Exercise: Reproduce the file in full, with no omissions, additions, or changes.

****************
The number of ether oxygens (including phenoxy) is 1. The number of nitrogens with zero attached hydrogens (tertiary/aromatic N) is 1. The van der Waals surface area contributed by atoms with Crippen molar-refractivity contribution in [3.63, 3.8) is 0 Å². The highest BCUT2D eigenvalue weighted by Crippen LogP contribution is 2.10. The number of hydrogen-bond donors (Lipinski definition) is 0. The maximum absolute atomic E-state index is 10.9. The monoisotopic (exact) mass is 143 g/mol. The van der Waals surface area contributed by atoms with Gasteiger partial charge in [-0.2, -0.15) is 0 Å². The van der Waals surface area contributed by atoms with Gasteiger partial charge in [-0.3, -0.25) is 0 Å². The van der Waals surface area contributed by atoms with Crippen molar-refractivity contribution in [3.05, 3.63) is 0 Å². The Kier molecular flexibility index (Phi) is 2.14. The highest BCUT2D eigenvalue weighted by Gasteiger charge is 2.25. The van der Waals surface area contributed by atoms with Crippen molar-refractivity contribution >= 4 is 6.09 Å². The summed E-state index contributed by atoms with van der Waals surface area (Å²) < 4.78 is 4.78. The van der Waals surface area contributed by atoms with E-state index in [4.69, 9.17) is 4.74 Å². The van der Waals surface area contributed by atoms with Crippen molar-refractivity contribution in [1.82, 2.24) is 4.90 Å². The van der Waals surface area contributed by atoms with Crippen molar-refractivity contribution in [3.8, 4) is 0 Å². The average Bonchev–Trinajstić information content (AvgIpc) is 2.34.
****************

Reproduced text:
The number of ether oxygens (including phenoxy) is 1. The number of nitrogens with zero attached hydrogens (tertiary/aromatic N) is 1. The van der Waals surface area contributed by atoms with Crippen molar-refractivity contribution in [3.63, 3.8) is 0 Å². The highest BCUT2D eigenvalue weighted by Crippen LogP contribution is 2.10. The number of hydrogen-bond donors (Lipinski definition) is 0. The maximum absolute atomic E-state index is 10.9. The monoisotopic (exact) mass is 143 g/mol. The van der Waals surface area contributed by atoms with Gasteiger partial charge in [-0.2, -0.15) is 0 Å². The van der Waals surface area contributed by atoms with Gasteiger partial charge in [-0.3, -0.25) is 0 Å². The van der Waals surface area contributed by atoms with Crippen molar-refractivity contribution in [3.05, 3.63) is 0 Å². The Kier molecular flexibility index (Phi) is 2.14. The highest BCUT2D eigenvalue weighted by Gasteiger charge is 2.25. The van der Waals surface area contributed by atoms with Crippen molar-refractivity contribution >= 4 is 6.09 Å². The summed E-state index contributed by atoms with van der Waals surface area (Å²) < 4.78 is 4.78. The van der Waals surface area contributed by atoms with E-state index in [4.69, 9.17) is 4.74 Å². The van der Waals surface area contributed by atoms with Crippen molar-refractivity contribution in [1.82, 2.24) is 4.90 Å². The van der Waals surface area contributed by atoms with Crippen molar-refractivity contribution in [3.8, 4) is 0 Å². The average Bonchev–Trinajstić information content (AvgIpc) is 2.34.